Texas Independence Relay


Sign posted on the course of the Texas Independence Relay for John Sharp, who ran all 200 miles solo.


This year was my second year running the Texas Independence Relay, a 200 mile relay that runs from Gonzales, TX to the San Jacinto Monument in Houston, TX.  For all you non-Texans (sorry), here is an abbreviated history of the events behind the race.  If you haven’t done a relay of this sort of epicness before, the basic gist is that everyone piles into vans and takes turns running legs of various distances until they all die of exhaustion or finally arrive at their destination.



Being that this was my second year, I pretty much knew what I was in for.  I also did the 223 mile Capital to Coast relay (Austin, TX to Corpus Christi) last year as well, so while I wouldn’t call myself a veteran, I would say I definitely know what’s up when it comes to absurdly long Texan relays at this point.  Honestly though –  it doesn’t really matter at all how mentally prepared you are going into it, because when you get exhausted all mental preparation goes out the window.  People get cranky.  Hangry.  Whiny.  Sleepy.  Legs refuse to move.  You have to wear a tiara.  (Side note: the wife of one runner brought a tiara along, and anyone who was being excessively bitchy had to wear it.  If I had a dollar for every time I heard “Do you want to wear the tiara?!” I could pay back my race entry.)




Doing a 200 mile relay is definitely what is classified as “type 2 fun”.  While you do have fun during, eventually it gets dark and you get sleep deprived and everyone starts to point the blame at me for making them join the team and telling them it was fun or something.  (Whatever!)  During the race you cheer on your runners, tag other vans, drink beers and have fun in whatever way you possibly can.  Through all the crap parts – the sleep deprivation, the heat, the getting lost – there’s a lot of meeting and hanging with rad people, seeing the Texas countryside, and some more drinking beers.  Some running, too.  Where we were very unfortunate in our fate of being the van to run during the heat of the day – and it got HOT as hell – we were very fortunate that Texas blessed us with some amazing wildflowers and some beautiful country.




My last two legs were slogs if I have ever had them – the third was right after our van’s break in running and our short nap, which I feel like just intensified my exhaustion by that point.  It was about four or five in the morning, and the entire leg was set up in such a way that the van could provide no support for the entire leg.  As we got into Houston, all the big obvious signs pointing us in the right direction were replaced by small flags stuck in the ground that were barely visible in the pitch-dark of the early morning.  I got lost a few times.  My legs felt like they were made of stone, and protested every single step I took.  It’s those moments in the dark where you start to get a little bit loopy – things start to make less sense, you start to feel like you’re probably going to be running forever in the dark because though you’re relatively sure you’re not lost, you can’t help but think maybe you are.  We found out later in the day (well into the afternoon) that a lot of the flags as we came into Houston had been stolen by passerby and as a result many people got lost.  One of our runners whose leg was in the thick of downtown Houston called us several times at one point because he was completely lost and without direction.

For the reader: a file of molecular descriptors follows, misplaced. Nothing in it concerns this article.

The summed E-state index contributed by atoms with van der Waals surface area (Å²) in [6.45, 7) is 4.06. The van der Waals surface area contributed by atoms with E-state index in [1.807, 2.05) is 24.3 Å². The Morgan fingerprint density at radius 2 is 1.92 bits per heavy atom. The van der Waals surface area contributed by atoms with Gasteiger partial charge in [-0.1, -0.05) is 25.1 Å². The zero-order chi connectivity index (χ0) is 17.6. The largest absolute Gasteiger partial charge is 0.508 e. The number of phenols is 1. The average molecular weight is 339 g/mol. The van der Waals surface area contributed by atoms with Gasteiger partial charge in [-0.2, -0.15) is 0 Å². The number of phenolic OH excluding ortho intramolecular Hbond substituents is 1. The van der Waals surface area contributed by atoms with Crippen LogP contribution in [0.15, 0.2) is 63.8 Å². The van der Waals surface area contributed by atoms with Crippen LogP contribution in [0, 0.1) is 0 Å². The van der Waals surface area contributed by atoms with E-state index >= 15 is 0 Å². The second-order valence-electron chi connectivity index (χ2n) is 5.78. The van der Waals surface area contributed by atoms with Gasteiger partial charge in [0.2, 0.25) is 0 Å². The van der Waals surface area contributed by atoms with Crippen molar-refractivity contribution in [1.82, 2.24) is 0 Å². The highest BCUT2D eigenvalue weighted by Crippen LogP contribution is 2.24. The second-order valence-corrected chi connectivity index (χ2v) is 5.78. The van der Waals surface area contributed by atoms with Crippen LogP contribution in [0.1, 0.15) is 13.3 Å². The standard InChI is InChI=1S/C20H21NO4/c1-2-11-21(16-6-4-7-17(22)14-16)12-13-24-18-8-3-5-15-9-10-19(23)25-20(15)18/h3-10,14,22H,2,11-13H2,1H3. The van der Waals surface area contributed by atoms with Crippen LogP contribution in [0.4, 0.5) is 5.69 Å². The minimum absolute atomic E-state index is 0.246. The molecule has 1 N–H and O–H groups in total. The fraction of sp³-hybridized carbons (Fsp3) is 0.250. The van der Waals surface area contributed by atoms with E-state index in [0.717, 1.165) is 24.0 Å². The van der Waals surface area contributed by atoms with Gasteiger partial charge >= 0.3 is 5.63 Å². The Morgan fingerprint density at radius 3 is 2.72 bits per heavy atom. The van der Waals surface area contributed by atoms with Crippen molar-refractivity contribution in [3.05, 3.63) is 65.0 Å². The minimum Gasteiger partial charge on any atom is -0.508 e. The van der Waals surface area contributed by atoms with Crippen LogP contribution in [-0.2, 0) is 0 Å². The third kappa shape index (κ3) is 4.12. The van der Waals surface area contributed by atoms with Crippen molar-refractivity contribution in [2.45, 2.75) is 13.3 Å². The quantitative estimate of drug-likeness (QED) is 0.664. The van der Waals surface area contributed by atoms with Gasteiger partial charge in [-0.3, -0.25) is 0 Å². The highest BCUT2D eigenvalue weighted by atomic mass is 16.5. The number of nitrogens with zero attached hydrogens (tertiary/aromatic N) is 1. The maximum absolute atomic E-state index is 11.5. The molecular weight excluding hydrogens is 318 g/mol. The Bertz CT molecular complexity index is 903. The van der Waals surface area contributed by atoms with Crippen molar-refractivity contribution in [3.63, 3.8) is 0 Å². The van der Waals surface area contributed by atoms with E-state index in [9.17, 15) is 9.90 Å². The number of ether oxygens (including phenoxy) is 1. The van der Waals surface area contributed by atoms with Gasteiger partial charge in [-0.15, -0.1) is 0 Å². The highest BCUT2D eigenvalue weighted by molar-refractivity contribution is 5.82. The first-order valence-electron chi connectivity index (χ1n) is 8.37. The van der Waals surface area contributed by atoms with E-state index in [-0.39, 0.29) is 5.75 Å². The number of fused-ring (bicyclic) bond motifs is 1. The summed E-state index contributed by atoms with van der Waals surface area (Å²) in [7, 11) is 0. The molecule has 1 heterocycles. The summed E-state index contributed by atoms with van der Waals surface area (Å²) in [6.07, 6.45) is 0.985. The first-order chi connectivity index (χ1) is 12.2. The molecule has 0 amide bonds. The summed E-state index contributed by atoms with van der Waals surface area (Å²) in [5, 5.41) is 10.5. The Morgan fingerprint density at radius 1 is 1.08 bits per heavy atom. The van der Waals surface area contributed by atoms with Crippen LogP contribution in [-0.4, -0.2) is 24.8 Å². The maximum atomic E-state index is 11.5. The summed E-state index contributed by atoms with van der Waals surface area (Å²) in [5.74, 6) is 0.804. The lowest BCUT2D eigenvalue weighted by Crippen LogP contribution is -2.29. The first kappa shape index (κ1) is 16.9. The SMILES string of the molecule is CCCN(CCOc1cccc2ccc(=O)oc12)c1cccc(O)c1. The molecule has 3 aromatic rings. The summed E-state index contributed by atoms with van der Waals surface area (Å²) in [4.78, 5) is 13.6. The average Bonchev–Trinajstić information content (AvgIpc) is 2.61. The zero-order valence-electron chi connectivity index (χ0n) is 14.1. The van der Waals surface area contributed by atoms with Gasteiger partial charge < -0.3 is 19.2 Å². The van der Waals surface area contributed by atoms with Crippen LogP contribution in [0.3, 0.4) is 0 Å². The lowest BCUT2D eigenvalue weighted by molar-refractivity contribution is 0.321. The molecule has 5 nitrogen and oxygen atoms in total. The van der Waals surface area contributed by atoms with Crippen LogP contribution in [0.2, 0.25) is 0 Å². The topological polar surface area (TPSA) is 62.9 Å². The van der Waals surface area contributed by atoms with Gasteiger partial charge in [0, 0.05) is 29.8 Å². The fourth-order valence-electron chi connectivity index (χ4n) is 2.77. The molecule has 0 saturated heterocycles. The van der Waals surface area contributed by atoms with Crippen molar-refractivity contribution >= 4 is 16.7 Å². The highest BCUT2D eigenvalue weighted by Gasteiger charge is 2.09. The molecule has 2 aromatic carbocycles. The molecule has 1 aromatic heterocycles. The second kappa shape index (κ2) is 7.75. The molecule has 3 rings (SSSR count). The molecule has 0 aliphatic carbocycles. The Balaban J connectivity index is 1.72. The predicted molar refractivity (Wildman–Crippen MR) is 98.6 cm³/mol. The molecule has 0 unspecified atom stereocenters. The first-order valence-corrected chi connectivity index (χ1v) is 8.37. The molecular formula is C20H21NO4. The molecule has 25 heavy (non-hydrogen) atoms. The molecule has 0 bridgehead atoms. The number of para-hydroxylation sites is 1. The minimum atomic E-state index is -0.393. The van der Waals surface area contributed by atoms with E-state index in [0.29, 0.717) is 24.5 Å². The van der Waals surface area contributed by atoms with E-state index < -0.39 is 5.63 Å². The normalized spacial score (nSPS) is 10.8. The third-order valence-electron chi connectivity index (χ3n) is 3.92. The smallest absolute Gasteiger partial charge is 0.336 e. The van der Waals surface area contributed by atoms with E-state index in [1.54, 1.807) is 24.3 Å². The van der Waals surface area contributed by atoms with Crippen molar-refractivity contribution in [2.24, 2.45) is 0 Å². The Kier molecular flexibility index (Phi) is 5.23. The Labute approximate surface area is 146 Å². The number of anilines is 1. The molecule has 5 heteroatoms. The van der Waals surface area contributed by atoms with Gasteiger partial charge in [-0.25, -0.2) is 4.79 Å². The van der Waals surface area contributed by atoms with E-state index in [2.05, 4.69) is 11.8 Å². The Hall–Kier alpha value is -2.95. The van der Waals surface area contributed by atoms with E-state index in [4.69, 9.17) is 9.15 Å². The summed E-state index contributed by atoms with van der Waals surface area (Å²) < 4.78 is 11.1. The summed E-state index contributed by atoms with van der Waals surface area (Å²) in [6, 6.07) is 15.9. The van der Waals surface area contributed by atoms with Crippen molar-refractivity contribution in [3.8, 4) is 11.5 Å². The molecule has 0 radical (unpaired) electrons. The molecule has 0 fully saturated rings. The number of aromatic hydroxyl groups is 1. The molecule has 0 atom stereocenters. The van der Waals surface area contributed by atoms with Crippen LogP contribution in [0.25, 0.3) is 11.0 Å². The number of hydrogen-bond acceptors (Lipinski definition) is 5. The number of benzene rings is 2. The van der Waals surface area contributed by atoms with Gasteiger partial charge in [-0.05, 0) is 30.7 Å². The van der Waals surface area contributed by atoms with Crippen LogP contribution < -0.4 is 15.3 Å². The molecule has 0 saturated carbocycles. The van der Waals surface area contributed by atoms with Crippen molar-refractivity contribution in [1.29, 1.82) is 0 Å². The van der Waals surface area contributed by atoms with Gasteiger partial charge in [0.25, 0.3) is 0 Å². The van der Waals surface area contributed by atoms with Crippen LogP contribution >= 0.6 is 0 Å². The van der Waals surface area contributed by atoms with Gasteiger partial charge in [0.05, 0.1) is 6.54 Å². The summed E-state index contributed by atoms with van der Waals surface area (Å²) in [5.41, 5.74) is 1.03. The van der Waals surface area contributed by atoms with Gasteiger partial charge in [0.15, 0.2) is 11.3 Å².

These things suck.  They suck a lot.  It’s so cheesy to say these kinds of things bring you together as a team – the suffering, the confusion, the exhaustion – but it’s completely true.  When you cross that finish line and everyone runs through to the San Jacinto Monument, you realize how completely INSANE what you’ve just done was and no matter how much you might have thought it sucked at one point, it’s completely awesome afterwards.  And if you’re a team that has to return 200 miles west to get back home afterwards, once you start making that drive home you start to realize “Oh shit, we ran all of this…”  Mind blown.  Also the assholes who blamed me for their suffering (“THIS WAS YOUR IDEAAA UGH”) say they had a lot of fun and want to do it next year.  BOOM!


It’s made a million times more awesome to be able to do it with Team RWB.  The opportunity to go and represent this amazing organization and spread the word about our mission is a huge blessing!



We looked pretty cool doing it, too.

For the record, I ran in my Brooks Pure Connect 2s ($40 for last year’s model…how could I pass that up?).  I don’t own very many road shoes (aka I only own one very thin-soled pair of Merrell’s), so I was admittedly a bit neurotic about finding the “right” shoe for the job.  I had to take the insoles out for them to feel right, but in the end they worked out perfectly for me!  I fueled the entire weekend with Tailwind Nutrition and was dealing it out like crack to my vanmates before their runs as well.  All in all, with the many things that could possibly go wrong on a 200 mile relay, I feel like everything more or less worked out to our benefit.  😀


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